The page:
You may not be aware that I am admitted to practice in California, even though I now reside in Florida. As a consequence I am well familiar with the provisions of the California Constitution. In the context of state infringement of intangible property, both state (e.g., state trademarks, pre-1978 state copyrights) and federal, I have always been struck by two provisions of the California Constitution that appear to bear upon such intangible property. Two provisions are noteworthy; namely, Article 1, Section 1 (interesting in that it recognizes the acquisition and defense/protection of property is a fundamental right of the people), and Article 1, Section 19 pertaining to “takings” of property and the mandate for “just compensation”.

    The above provisions notwithstanding, I have never been able to locate any state statute that even remotely appears relevant to the taking of intangible property such as by infringement of patent rights. Might you be aware if any such statute even exists within the California Code or its Administrative Regulations, and if so where it can be found?

    Obviously I am asking this question because of Clauses 1 and 5 of the 14th Amendment, as well as the possible application of the 5th Amendment pursuant to the 14th Amendment.

  10. 61

    Now you’re getting somewhere, Mr. Mooney. Yes, it is “fair” to hold that when California files a DJ action on a patent, it waives its immunity with respect to the compulsory counterclaim for infringement.

    Fairness and consistency — that’s the test for the existence and scope of litigation waivers under Lapides. The question in our case concerns the fairness and consistency of California’s overall patent litigation (actual and threatened). It is a question of first impression.

  11. 60

    Thanks, AllSeeingEye. Unfortunately, my contribution on this issue so far is serving it up to the Federal Circuit, only to have the court flatly reject our postition in a precedential decision that will bind all district courts and future CAFC panels. Let’s hope the Supreme Court takes this up next month.

    As for that OSU article, keep in mind that it predates the Supreme Court’s Lapides decision, and that Lapides overruled Ford v. Dep’t of Treasure of Indiana.

  12. 59

    “Finding waiver under the facts of the Biomedical case will do little to disrupt 11th amendment jurisprudence”

    That depends on exactly it is that you think UC has waived and what the relevant facts are that justify that waiver, i.e., your statement is empty, self-serving hoohaw.

    Andrew wrote: “the question of litigation waivers turns on the “judicial need for fairness and consistency”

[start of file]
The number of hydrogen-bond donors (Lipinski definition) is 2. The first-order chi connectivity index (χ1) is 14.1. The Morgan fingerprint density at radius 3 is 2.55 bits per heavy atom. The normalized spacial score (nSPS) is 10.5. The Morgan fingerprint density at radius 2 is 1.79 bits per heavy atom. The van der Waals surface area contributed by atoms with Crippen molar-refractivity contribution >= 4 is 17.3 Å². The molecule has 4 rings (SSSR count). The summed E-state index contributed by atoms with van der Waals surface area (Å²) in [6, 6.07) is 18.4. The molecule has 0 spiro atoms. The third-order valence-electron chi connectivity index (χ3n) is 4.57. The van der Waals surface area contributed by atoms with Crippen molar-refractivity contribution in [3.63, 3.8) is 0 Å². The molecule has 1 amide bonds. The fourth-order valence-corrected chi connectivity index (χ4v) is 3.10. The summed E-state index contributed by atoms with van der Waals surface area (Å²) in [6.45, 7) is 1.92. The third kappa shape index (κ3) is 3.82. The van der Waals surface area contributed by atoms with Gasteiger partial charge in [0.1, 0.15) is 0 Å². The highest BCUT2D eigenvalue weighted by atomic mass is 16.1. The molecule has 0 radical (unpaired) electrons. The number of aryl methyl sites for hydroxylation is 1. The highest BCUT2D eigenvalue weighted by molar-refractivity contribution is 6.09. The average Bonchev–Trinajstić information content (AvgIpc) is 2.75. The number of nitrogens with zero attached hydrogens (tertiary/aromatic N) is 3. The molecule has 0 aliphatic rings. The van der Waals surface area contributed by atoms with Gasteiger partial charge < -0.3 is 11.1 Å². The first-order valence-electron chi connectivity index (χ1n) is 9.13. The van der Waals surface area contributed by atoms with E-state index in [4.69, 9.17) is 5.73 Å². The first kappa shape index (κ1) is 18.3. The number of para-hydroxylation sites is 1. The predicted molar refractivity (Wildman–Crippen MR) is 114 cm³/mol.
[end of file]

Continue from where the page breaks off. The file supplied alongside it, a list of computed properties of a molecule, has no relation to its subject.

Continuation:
If UC had filed for a declaratory judgment of invalidity of a patent in Federal Court, I agree that UC would have waived its 11th amendment immunity with respect to a lawsuit for damages related to the infringement of that particular patent. That’s fair.

  13. 58

    Here is another fascinating article on the waiver-by-litigation doctrine. Since it is not written on a bathroom wall, it may be slightly beyond Mooney’s reading comprehension level.

    link to

    As usual, Mooney’s glib treatment is worthless for informing the debate.

    Finding waiver under the facts of the Biomedical case will do little to disrupt 11th amendment jurisprudence. Regardless of the outcome, the decision will only serve to clarify and solidify the voluntariness doctrine.

    Thank you Mr. Dhuey for your contribution to the law.

  14. 57

    Mr. Mooney, the Solicitor General acknowledged that this issue “is not precisely the same as the constructive-waiver argument rejected in College Savings Bank.” (p.15). You are simply incorrect that the court has already rejected our argument in any other case.

    Of course, the court might very well reject our argument, explictly or implicity. But it has not yet addressed the full scope of state litigation waivers. Your citation “to all of the cases that stand for the proposition that the 11th amendment requires that states can’t be sued for damages in Federal Court” ignores the entire waiver-by-litigaiton doctrine.

    Neither College Savings Bank nor Florida Prepaid concerned litigation waivers, and Lapides held that the question of litigation waivers turns on the “judicial need for fairness and consistency”.

    Will the court agree with our position? We’ll find out Jan. 9th or 12th, but nothing the court has said so far answers our question either way.

  15. 56

    “You are wrong about that, and you thus cite to no decision in response to my question.”

    I would cite to all of the cases that stand for the proposition that the 11th amendment requires that states can’t be sued for damages in Federal Court. Those cases don’t say that States can not sue private entities in Federal Court. In fact, because they contemplate express waiver of immunity (at least), the opposite is true, i.e., the 11th amendment gives states immunity from being sued for damages in Federal Court but lets them sue private entities for damages in those same courts.